The Toronto Terminals Railway was created and incorporated as a jointly-owned subsidiary of the GTR and CPR in July of 1906 to “acquire the requisite lands for the erection of a Union Passenger Station and to provide the necessary buildings, tracks, sidings and other terminals facilities for all passenger, express and mail traffic.”


Between 1906 and 1914 engineering design drawings were approved and two Union Station buildings had been created, however the physical scale of both stations were incapable of providing efficient service with the growth of tracks and trains. By 1914 TTR began construction of the new 3rd Union Station; however, the construction began during the First World War which significantly delayed the progress of the station because of the shortage of workers and materials.
Initially, Grand Trunk Railway owned 50% of TTR alongside Canadian Pacific Rail, with the other 50% owned by the Canadian National Rail. However, in 1923 GTR went bankrupt and was merged into the Canadian National Rail, thus making both CN and CPR 50% owners of TTR and Union Station.


From 1925 to 1930 TTR supervised all construction activities taking place on the Union Station tracks, which included the Waterfront Railway Viaduct, station tracks, platforms and train shed; partial completion is achieved in 1927.

Oct 1, 1928: the Toronto Terminals Railway starts building its new Central Heating Plant at York and Fleet Street—now Lake Shore Blvd. When the plant was completed in 1929, it was the largest district steam heating facility in Canada, producing 600 million lbs. annually. The Central Heating Plant provided steam heat piped through underground tunnels to a wide variety of railway facilities and buildings.

These included Union Station, the CN and CP express buildings, CP’s John Street Roundhouse and even passenger cars in the coach yard. The steam required for the John Street Roundhouse’s much vaunted “direct steaming process” also came from the Central Heating Plant.
Jan 20, 1930: the Toronto Terminals Railway tests the Union Station viaduct structure, a day before the train shed opens for business in 1931.
Sep 1, 1931: track work for Toronto’s Union Station is completed, with the full operation of the Toronto Terminals Railway interlocking system. The interlocking—installed by General Railway Signal Co. of Rochester, NY—is controlled from three towers at Cherry, Scott and John St. This 1931 interlocking system has operated reliably for 86 years although General Railway Signal stopped making spare parts long ago.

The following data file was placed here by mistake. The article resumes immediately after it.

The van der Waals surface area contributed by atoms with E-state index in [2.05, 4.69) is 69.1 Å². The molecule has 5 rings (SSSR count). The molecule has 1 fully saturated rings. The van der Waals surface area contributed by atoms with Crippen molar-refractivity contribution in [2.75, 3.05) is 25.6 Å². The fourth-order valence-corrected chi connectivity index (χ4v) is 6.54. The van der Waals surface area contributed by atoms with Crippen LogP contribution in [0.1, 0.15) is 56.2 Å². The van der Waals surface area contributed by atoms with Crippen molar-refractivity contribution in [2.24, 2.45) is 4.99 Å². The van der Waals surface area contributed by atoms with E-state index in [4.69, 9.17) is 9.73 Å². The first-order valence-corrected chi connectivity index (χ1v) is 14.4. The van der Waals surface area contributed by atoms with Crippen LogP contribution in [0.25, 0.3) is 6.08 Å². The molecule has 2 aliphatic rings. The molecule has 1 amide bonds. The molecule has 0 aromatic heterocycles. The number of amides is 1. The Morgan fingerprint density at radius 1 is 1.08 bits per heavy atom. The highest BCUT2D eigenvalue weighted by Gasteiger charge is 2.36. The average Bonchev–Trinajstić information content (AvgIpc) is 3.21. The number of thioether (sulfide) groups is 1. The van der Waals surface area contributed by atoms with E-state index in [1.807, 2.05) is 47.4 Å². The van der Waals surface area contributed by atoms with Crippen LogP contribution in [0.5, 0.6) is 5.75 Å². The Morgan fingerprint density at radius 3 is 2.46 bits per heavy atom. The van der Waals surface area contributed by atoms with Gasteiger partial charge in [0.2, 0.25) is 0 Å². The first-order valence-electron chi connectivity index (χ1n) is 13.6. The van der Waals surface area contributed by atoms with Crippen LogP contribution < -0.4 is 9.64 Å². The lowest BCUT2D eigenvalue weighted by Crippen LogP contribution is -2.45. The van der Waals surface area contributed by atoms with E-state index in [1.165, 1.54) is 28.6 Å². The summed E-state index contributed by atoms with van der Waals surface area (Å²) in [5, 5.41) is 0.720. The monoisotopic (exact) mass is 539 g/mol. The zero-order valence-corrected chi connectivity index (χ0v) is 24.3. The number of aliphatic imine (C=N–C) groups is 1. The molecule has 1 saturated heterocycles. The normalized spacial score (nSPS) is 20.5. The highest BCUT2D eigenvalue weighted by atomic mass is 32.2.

Dec 11, 1944- the worst snowstorm ever to hit Toronto begins early in the evening.By the next day, 20.5″ (52 cm) of snow had fallen, paralyzing the city for days. Fourteen people died as a direct result of the storm. One TTC passenger died on an overturned Beach Tripper streetcar at Queen and Mutual Streets, an accident that also injured 43 others. The storm also disrupted intercity passenger train service, although not to the same extent as it affected roads and transit.
Trains arriving at Union Station were late as the Toronto Terminals Railway was effortlessly trying to clear the track switches of snow. The CN Railway’s mighty 4100-series Santa Fe 2-10-2 steam locomotives had to be utilized and operated into a snow plow service machine.

Sep 12, 1957- CN and CP buy their express buildings from the Toronto Terminals Railway, which had built them three decades earlier. Since most express was carried on passenger trains, express facilities for both railways were built adjacent to Union Station. The 1929 CN Express building on the west side of York St. survived until 1989, when it was partially demolished to build the Skywalk.The 1930 CP Express building on the east side of Bay St. lasted until 2001. It came down to make way for the Union Station Bus Terminal. Remnants of the 1929 CN building can be seen on the west side of York St. and in the area around the new Union-Pearson (UP) Express Station.


Government of Ontario Transit, also known as GO Transit, was created in 1967. GO Transit proved to be extremely popular as it carried its first million riders during its first four months. The growth of traffic through Union Station created a need for new tracks to be constructed. In 1979 the construction of two new tracks began for GO Commuter trains and VIA Rail passenger service.